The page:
In Memoriam Pat Ford 4/2/13 04/02/13 9:15:36 AM
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February 5, 1943 – March 24, 2013
Tireless Homeless Advocate
For 10 years, Pat Ford visited homeless shelters in Omaha, providing legal help to anyone who needed it. Everything from acquiring birth certificates to dissolutions of marriage to child support issues to bankruptcies to debts and evictions.
He didn’t wear a suit, for fear of intimidating them. He counseled them, represented them in court, and met with them wherever they lived, including the area shelters. He conferred with the shelter directors. “He was in the trenches,” Dave Pantos, executive director of Legal Aid of Nebraska, said.
Ford was Legal Aid’s chief lawyer for the homeless and near homeless for a decade.
It was not always that way. Ford grew up in South Omaha, attended Creighton Prep and Creighton University and earned his law degree from Boston College.
After getting a medical deferment from the draft, he grew his hair long and drove a VW bus to San Francisco. He began his legal career as a sort of poor man’s “Lincoln Lawyer,” practicing out of his Chevy Nova on the Navaho Reservation in the California desert, his friend and one-time co-worker Sean Bradley said.
He ran Monterey’s Legal Aid Society, then landed a job with the flamboyant attorney Melvin Belli, traveling the world and earning a really big salary.
“He was a guy who, at one point, was making mega-bucks in California, but came here and spent 10 years in homeless shelters representing the homeless,” Pantos said.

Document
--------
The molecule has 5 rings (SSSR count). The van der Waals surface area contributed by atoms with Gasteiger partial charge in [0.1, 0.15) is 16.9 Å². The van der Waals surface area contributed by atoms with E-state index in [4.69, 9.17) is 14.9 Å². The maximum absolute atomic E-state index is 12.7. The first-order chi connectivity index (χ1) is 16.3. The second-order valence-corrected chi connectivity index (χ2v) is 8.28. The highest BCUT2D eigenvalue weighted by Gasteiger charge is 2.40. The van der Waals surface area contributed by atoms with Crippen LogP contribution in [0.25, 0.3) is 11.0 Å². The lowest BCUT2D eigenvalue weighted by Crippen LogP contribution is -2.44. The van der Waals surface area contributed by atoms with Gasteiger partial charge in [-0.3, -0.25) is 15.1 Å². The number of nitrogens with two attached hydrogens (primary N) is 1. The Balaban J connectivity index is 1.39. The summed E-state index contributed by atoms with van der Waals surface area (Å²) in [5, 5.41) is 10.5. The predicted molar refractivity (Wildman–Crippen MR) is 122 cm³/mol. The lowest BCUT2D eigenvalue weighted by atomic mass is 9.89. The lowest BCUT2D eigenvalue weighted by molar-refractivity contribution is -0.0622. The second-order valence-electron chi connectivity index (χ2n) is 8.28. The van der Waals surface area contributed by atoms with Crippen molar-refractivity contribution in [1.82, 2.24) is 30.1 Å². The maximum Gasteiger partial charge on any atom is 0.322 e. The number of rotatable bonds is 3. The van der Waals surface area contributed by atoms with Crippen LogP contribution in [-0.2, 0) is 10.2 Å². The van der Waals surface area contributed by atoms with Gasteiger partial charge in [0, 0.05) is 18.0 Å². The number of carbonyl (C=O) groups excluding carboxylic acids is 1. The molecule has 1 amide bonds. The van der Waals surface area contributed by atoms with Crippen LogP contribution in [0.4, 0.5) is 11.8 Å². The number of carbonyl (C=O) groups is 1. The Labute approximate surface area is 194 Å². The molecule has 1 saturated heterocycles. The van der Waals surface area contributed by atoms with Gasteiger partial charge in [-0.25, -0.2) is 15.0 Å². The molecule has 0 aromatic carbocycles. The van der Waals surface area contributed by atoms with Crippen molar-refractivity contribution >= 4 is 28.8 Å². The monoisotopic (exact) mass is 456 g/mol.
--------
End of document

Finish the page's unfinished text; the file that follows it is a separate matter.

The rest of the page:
Before Ford returned home, a brain aneurysm nearly killed him, wiping out his finances. His father died and his mother became ill, so he returned to Omaha to help. After she died, he stayed on and began working for Legal Aid. Sort of coming full circle from those days in the desert.
“He gave it his all,” Pantos said. And with his 30 years of experience, he helped mentor a lot of younger attorneys. “He taught them how to be poverty lawyers.”
When Ford suffered a stroke on June 27, 2011, “It was a big loss,” Pantos said. “We’re still trying to fill that niche.” Because in the nearly two years since Ford was hospitalized, he was never able to return to his job. At first it seemed he might make at least a partial recovery, but he suffered some setbacks and never left skilled nursing. He was 70 when he died.
His reputation was that of a man who could talk to anyone and knew how to get results.
“He was one of the smartest attorneys I ever met,” said Bradley, the Omaha attorney who worked with Ford for several years at Legal Aid before leaving for Cockle Law Brief Printing Co.
“He was a legend in the public policy arena. He had compassion for his clients. I remember one client, a gregarious woman, who would show up every week at the office. Then Pat would take her to the can-recycling center. He did that every week.
“He set a standard for everyone. He believed that all people deserved a basic dignity, and he was going to give it to them,” Bradley said.
Pantos said, “Just today, we reached out to a client in a domestic violence case. She said, ‘I heard that Pat Ford died. That’s how I got to Legal Aid. I was running from my ex-husband, and he was the attorney who got me here.’”
“I appreciated having him here, and hearing his stories,” Pantos said. “I am inspired by his legacy.”
He wasn’t all work and no play, even though he often worked long hours. He enjoyed friends and fun and writing in his journal. A Facebook page devoted to reporting on his recovery gives ample insight into Ford’s sense of humor.
In one final caring gesture, Ford left his body to medical science. He never married, and his lone survivor, his Uncle Ed, has made arrangements for a memorial Mass to be held Wednesday, April 3, at 11 a.m. at Our Lady of Lourdes Catholic Church. Lunch will follow at the church.
– By Lorraine Boyd, The Daily Record